Syphilis is caused by a bacterium called Treponema pallidum. If it is not treated, it can spread in the bloodstream from the genital region to cause various symptoms and problems in different parts of the body over many years. A short course of antibiotics usually clears syphilis infection.
Trichomonas is a protozoan, which is a tiny germ similar to bacteria. It can cause an infection that is not normally serious but symptoms can be unpleasant. Symptoms include a vaginal discharge in women, and a discharge from the penis in men. Some people infected with trichomonas do not have symptoms but can still pass on the infection. A course of antibiotics usually clears trichomonas infection.
There are some other STIs that are uncommon in Ireland. For example, donovanosis and chancroid.
Scabies is a common skin rash that is caused by a mite (a tiny insect). It is usually very itchy. You need close skin-to-skin contact with an infected person to catch scabies. Most cases are probably caught from holding hands with an infected person. The hand is the most common site to be first affected. However, sleeping in the same bed, and sexual contact are other common ways of passing on the mite which is why some people regard scabies as an STI.
This is a common skin rash that is caused by a virus. It is passed on by skin-to-skin contact. The rash consists of small lumps which are pearly-white or slightly pink. Each lump (‘molluscum’) looks like a small wart and is round, firm, and about 1-5 mm across. Sometimes the virus is passed on during the close contact of having sex. So, some people regard molluscum contagiosum as an STI. If it is passed on whilst having sex then the first mollusca to appear tend to be on the skin around the penis or vagina.
However, many cases of molluscum contagiosum are not caused by a sexual contact but by simply touching other affected people. It is a common condition that is seen both in adults and children.
These terms describe the site of a problem rather than a particular cause of the problem.
Urethritis means inflammation of the urethra. The urethra is the tube that passes out urine from the bladder. If you have urethritis you may develop a burning sensation when you pass urine, and men may have a discharge from the end of the penis. Urethritis is usually caused by a sexually transmitted infection, but not always. For example, it can be caused by chlamydia or gonorrhea.
Balanitis means inflammation of the tip of the penis. Balanitis is sometimes caused by an STI. However, it is most commonly caused by non-sexually transmitted infections, and skin conditions. Balanitis is common in young children due to non-sexually transmitted infections.
Pelvic inflammatory disease (PID)
PID is an infection of the uterus (womb). Bacteria that cause the infection usually travel into the uterus from the vagina or cervix (neck of the uterus). An STI is a common cause of PID. Most cases are caused by chlamydia or gonorrhoea. However, some cases are not due to an STI.
Symptoms of PID include pain in the lower abdomen, fever, abnormal vaginal bleeding and a vaginal discharge. Possible complications include: infertility, persistent pain, and an increased risk of an ectopic pregnancy if you become pregnant.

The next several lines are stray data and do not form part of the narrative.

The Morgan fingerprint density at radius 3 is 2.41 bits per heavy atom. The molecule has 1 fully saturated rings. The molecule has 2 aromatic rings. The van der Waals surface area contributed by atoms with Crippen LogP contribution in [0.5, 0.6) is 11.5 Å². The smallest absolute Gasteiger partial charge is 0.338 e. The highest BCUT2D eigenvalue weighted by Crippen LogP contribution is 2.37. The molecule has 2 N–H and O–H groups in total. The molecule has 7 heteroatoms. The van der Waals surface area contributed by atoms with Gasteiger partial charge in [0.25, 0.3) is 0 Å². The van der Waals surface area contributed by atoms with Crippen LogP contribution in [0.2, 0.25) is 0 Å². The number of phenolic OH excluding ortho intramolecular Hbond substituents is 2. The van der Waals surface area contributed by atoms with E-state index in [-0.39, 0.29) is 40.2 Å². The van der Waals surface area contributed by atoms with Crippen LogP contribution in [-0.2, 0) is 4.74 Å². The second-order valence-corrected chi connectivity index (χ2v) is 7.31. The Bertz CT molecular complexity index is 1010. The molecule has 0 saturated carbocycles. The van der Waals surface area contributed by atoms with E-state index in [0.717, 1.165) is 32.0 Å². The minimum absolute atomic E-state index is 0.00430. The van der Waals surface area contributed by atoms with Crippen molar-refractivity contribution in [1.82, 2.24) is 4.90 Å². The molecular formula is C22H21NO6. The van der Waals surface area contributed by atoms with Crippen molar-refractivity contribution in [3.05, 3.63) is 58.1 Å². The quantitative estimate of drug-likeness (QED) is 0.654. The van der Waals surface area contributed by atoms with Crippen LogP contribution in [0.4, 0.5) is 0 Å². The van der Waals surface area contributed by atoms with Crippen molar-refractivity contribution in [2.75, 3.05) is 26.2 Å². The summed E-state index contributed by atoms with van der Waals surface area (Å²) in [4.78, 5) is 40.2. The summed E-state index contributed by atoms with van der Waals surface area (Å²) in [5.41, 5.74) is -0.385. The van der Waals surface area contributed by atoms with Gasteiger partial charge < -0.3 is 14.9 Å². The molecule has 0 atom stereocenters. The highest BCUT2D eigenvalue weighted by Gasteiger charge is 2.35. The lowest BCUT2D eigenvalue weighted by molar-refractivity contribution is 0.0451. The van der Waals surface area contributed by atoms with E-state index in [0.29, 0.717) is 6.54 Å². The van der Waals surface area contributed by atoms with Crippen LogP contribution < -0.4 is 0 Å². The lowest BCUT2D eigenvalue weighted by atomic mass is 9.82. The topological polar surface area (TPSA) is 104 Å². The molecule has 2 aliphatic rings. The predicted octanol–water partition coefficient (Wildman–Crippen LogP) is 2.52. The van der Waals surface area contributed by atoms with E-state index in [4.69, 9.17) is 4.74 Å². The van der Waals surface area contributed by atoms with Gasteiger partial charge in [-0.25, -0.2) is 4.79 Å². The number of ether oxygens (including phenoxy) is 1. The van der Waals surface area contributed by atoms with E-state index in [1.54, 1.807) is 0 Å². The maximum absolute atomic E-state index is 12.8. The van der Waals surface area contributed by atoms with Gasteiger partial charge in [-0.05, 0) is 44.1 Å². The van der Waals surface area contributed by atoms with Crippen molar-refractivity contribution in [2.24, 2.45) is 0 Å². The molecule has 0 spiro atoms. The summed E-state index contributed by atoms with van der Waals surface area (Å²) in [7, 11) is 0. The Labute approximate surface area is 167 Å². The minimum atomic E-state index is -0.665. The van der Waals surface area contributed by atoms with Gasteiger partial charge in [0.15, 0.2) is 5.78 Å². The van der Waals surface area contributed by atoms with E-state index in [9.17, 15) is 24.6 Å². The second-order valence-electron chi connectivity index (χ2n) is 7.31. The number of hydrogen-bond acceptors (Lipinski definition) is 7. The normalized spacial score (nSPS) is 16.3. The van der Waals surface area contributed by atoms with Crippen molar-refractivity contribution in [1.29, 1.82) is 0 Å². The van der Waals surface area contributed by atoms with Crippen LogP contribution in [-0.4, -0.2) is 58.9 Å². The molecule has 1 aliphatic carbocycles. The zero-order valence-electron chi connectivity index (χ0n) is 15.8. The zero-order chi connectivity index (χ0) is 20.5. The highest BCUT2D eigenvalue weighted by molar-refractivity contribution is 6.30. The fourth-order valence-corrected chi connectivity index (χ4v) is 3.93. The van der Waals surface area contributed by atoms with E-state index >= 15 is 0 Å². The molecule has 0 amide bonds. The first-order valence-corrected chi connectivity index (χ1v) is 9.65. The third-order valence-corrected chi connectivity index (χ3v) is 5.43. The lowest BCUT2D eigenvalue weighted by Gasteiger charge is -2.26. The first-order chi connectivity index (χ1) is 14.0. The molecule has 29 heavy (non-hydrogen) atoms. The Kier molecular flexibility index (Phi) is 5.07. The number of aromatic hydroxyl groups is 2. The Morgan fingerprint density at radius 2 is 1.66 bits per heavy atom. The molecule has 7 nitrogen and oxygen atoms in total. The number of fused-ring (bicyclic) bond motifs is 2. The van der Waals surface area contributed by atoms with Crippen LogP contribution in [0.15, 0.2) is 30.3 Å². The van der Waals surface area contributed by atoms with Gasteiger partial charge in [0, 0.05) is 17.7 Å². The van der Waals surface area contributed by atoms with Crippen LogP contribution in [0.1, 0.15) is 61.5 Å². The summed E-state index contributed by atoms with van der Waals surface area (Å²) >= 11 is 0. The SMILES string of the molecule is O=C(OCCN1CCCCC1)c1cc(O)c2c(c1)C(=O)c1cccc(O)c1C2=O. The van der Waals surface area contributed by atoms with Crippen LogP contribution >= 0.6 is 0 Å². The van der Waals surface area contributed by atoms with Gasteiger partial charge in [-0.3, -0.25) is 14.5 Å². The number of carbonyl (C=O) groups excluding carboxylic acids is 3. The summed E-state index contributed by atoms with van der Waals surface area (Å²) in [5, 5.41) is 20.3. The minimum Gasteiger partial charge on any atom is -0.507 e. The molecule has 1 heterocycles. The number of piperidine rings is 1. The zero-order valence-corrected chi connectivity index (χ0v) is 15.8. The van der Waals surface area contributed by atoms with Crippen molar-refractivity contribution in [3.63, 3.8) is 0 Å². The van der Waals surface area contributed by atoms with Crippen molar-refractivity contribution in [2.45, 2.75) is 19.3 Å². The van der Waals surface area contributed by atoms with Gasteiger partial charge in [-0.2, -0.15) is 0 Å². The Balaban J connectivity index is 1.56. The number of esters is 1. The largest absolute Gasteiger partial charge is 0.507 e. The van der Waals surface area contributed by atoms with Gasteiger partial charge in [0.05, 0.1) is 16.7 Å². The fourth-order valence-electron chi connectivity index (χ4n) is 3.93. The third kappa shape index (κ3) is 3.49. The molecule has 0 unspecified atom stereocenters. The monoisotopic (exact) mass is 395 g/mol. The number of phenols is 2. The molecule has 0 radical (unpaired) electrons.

This means inflammation of the vulva. (The vulva is the ‘lips’ and skin just outside the vagina.) There are various causes of vulvitis including some STIs.
The genitals (vagina and vulva in women, penis in men) can be affected by various other conditions. Some people are confused as to what is and what is not caused by a sexually transmitted infection. For example, the following are not usually due to a sexually transmitted infection:
Thrush. This is an infection caused by a yeast called Candida. Small numbers of Candida commonly live on the skin and around the vaginal area. These are usually harmless. However, when conditions are good for Candida, it multiplies and may invade the vagina and cause symptoms such as a vaginal discharge.
Cystitis (bladder infection).
Bacterial vaginosis. This is a common condition of the vagina. It is caused by an overgrowth of various bacteria that are normally found in the vagina. It is the most common cause of a vaginal discharge.
Symptoms of each STI can vary from local symptoms affecting the genitals, to symptoms that affect various other parts of the body. The following is not a full list of all possible symptoms. However, these are the common symptoms to look out for:
A vaginal discharge.
Abnormal vaginal bleeding.
A discharge from the penis.
A sore, ulcer, rash, or lump that appears on the penis or around the vagina, vulva or anus.
Pain when you have sex.
Pain when you pass urine (although the common reason for this is a urine infection and not an STI).
Swelling of the glands in your groin.
But remember, in many cases of STI, no symptoms may develop. However, you can still pass on the infection to others even if you have no symptoms. Therefore, if you think that you may have an STI, it is best to get it checked out
Contact the D2 Medical Centre Ph 6314500
You will be seen initially by a doctor. They will ask you some questions to try to assess the situation and to determine what tests (if any) you may need. Examples of questions that you may be asked include:
What symptoms and/or concerns do you have?
How many people have you had sex with in the last few weeks and were they male or female?
What type of sex have you had – vaginal, oral, anal sex?
Have you previously had an STI?
What is the state of your general health?
Do you take any regular medication?
Do you have any allergies?
If you are a woman you may be asked about the date of your last period and whether there is a chance that you may be pregnant as this might affect treatment options.